Ed Rendell: ‘I Would Have Been On That Plane’
PHILADELPHIA (CBS) — If it weren’t for prior obligations, former Pennsylvania Governor Ed Rendell said he “would have been on that plane” that killed his long-time friend Lewis Katz and six others this past weekend.
The private jet, Gulfstream IV, crashed around 9:40 p.m. Saturday departing from Hanscom Field in Bedford, Massachusetts for Atlantic City International Airport.
Rendell joined the 94WIP Morning Show Monday to remember his long-time friend.
Rendell was invited by Katz to attend the education initiative for the son of Doris Kearns Goodwin.
“He decided he would go to hear Doris Kearns Goodwin’s son, who was getting an award for what he did in education, and they were having a fundraiser for helping that sort of charter school,” Rendell explained. “So he asked me to go Tuesday and fortunately, I had an auction winners dinner Saturday night, which Michael Barkann, Ray Didinger, and I we auctioned off dinner with us at City Tavern. I couldn’t go that Saturday and I had a speaking engagement early Sunday morning.”
“So those two events, I couldn’t get out of or else I would have gone because I love Doris Kearns Goodwin and you know, education has always been a big thing for me,” Rendell said. “I would have been on that plane.”
Katz, 72, was a co-owner of The Philadelphia Inquirer, Philadelphia Daily News and Philly.com. Born in Camden, New Jersey in 1942 and graduate of the Dickinson School of Law at Penn State University, Katz was a former owner of the NBA’s Nets and the NHL’s Devils.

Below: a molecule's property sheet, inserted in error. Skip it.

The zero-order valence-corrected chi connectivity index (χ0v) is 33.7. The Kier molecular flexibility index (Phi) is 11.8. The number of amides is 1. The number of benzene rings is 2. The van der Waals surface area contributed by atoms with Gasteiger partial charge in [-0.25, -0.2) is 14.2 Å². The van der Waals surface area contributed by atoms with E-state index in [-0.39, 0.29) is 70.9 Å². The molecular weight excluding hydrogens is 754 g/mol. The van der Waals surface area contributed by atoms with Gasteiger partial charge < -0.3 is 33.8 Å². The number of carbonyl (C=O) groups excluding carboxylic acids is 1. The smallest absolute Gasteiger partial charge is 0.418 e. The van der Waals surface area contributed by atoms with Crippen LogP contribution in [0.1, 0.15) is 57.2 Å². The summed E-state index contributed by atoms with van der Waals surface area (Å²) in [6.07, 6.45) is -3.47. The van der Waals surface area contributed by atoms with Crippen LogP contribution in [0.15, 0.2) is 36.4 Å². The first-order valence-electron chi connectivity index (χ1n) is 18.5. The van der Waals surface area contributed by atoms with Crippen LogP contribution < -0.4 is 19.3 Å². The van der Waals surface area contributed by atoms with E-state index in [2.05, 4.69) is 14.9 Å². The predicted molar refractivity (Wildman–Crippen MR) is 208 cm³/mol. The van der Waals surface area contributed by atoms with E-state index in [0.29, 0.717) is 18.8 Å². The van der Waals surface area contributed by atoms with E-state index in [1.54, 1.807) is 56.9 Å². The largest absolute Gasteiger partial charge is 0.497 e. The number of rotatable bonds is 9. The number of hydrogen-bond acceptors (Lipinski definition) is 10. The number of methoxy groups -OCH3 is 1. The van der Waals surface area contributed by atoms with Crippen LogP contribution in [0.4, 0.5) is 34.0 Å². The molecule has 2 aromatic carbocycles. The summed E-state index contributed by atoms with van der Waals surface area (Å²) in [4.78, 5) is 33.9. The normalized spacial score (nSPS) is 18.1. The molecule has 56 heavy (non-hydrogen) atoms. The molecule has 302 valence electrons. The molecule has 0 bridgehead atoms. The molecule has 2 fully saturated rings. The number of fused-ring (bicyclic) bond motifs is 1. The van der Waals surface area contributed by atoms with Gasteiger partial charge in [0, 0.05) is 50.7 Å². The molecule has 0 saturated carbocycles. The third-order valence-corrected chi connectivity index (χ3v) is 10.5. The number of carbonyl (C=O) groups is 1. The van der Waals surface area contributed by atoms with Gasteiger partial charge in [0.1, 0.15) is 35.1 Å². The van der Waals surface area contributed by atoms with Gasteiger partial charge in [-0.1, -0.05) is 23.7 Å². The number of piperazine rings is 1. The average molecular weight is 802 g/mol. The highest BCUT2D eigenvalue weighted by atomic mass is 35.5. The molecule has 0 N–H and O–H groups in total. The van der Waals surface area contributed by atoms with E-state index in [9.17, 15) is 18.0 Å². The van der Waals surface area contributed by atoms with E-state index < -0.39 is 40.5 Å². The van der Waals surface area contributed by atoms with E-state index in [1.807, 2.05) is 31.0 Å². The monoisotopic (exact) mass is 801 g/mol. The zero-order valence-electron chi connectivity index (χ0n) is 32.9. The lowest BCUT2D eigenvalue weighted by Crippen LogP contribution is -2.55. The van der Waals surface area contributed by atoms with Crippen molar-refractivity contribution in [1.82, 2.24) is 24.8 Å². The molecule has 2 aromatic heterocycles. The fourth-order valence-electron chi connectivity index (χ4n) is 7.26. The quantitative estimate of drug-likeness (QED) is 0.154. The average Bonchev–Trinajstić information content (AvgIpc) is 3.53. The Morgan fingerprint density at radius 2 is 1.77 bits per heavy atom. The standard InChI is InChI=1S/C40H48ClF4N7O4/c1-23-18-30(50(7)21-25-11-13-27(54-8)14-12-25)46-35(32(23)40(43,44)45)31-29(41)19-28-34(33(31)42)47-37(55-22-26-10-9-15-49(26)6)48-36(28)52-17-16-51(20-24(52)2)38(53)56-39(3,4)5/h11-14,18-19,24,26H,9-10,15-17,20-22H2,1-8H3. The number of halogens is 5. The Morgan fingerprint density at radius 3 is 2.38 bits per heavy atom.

“Well he was a great, great friend to me and one of those people—and you know there are a few of them—he always made people laugh and he did spontaneous things,” a somber Rendell told Angelo Cataldi and the WIP Morning Show. “He’s a force of nature. There wasn’t anything he didn’t think he could change. There wasn’t any idea that he thought was good that he didn’t try to put together a way to effectuate the idea. He was just amazing. He was a great business man, a tough negotiator. He could make people angry with them because he was so tough and yet he was as kind as anyone I ever saw.”
Katz, an extremely successful business man, donated $25 million to Temple University last year and the school of medicine was renamed the Lewis Katz School of Medicine. Rendell recalled a story where Katz used his own scholarship and money to generously pay for a portion of a student’s tuition.
Katz served on Temple’s board of trustees and received an honorary degree from the university, making a commencement speech at Temple University this past May.
Rendell explained he sent Katz some “talking points” and “quotations” to help him. Katz picked a quote from former UCLA basketball coach John Wooden.
Rendell said Katz picked that remark “because it was everything he [Katz] was about.”
The Wooden quote that Katz picked?
“You can’t live a perfect day unless you do something for someone who will never be able to thank you.”
Temple University will hold a memorial service for Katz on Wednesday at 11 a.m. in the Temple Performing Arts Center, Temple University, 1837 N. Broad St., Philadelphia, PA 19122. All are welcome.